Architecture » Hyperions Complex
Country: New Delhi
Address: Jaypee Greens Sports City
└ List of 2010s started buildings
Completed: 2020 year
└ Lsit of 2020s completed buildings
└ List of 100-150 meters buildings
Floor count: 36 floors
└ List of 1-50 floors buildings
Design and construction
Style: Garden, Futuristic
Building Uses: office, residential
Vincent Callebaut Architectures has developed a high-rise vision called Hyperions, a study that aims to combine sustainable food systems with timber towers in New Delhi, India. Hyperions comprises six office and residential towers, each 36 stories high. The name comes from the tallest tree in the world, the hyperion, a sequoia semperviren found in Northern California – whose size can reach 116 meters. The aim behind the project was to create a cultural hub that combines urban greening, small scale farming, environmental protection, and biodiversity.
The concept was developed by Amlankusam, a 45-year-old agroecologist. He says “for the past five years, I’ve lived with my family in the heart of a plus-energy, vertical eco-neighborhood producing more energy than it consumes. In collaboration with architects, agricultural engineers, agronomists, and farmers, I conceived this garden tower project with the double objective of energy decentralization and food deindustrialization. My approach is holistic, combining the best of low-tech and high-tech.”
All the wood required for the building would come from the Delhi Forest, which is managed sustainably. The forest has 68 million hectares of forest covering 23% of its territory. India is one of the most wooded countries on earth and the world’s second-highest producer of fruit and vegetables.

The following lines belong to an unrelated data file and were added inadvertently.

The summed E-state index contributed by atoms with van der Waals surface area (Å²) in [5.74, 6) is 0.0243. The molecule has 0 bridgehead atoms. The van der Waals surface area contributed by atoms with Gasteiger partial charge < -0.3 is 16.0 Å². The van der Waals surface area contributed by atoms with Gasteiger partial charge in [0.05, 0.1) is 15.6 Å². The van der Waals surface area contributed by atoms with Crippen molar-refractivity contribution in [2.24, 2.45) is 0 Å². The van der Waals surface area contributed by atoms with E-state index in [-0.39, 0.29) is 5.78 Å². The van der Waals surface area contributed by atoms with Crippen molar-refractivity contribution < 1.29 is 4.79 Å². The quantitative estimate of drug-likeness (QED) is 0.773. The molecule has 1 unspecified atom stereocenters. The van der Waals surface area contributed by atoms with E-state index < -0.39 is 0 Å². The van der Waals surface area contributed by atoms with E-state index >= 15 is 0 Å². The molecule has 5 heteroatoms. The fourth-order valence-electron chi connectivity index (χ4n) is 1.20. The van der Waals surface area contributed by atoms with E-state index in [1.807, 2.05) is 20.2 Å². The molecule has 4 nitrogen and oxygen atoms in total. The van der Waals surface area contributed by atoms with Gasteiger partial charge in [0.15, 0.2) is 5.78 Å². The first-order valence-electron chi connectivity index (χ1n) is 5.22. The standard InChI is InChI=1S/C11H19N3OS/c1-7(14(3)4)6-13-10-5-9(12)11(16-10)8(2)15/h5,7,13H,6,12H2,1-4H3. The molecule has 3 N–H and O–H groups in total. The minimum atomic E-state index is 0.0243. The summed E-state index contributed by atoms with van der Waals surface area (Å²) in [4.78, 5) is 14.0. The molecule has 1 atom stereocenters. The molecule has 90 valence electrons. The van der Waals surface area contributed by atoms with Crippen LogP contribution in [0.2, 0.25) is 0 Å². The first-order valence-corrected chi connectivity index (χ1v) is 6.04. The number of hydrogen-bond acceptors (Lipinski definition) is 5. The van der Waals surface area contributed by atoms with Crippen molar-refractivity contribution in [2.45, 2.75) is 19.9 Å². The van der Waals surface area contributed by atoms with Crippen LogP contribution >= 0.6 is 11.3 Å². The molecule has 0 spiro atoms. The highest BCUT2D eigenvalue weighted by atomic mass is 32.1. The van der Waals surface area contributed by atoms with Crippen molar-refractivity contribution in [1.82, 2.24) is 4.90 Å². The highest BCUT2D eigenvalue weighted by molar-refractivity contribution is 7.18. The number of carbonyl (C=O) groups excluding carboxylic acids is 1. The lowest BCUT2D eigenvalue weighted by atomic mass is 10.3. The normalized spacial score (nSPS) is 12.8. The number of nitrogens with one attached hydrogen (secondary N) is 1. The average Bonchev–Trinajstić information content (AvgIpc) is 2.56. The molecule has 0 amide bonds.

The six garden towers would act as a vertical village with a high social and cultural mix, offering flexible, evolutionary spaces dedicated to business incubators, living labs, co-working spaces, multi-purpose rooms, and concierge services all located behind solar façades. All apartments would open onto cascading hydroponic balconies. Indoor furniture is made from natural materials such as tamarind and sandalwood, and comes from local cabinetmakers, fabrication labs, and recycling shops.
The towers are linked together with footbridges, and converge under a large orchard roof that serves as a meeting place for the small urban farmer community. Whether it’s summer, monsoon, or winter, families could meet there, pick fruit, go for a run, get some exercise in the sports hall, swim in the pool, or watch over their kids in the playgrounds. These communal footbridges would be irrigated by collected rainwater and residents’ greywater. This network of elevated walkways is intended to give residents the ability to move from one tower to another and forge social and interdependent relationships among neighbors. (via DesignBoom)
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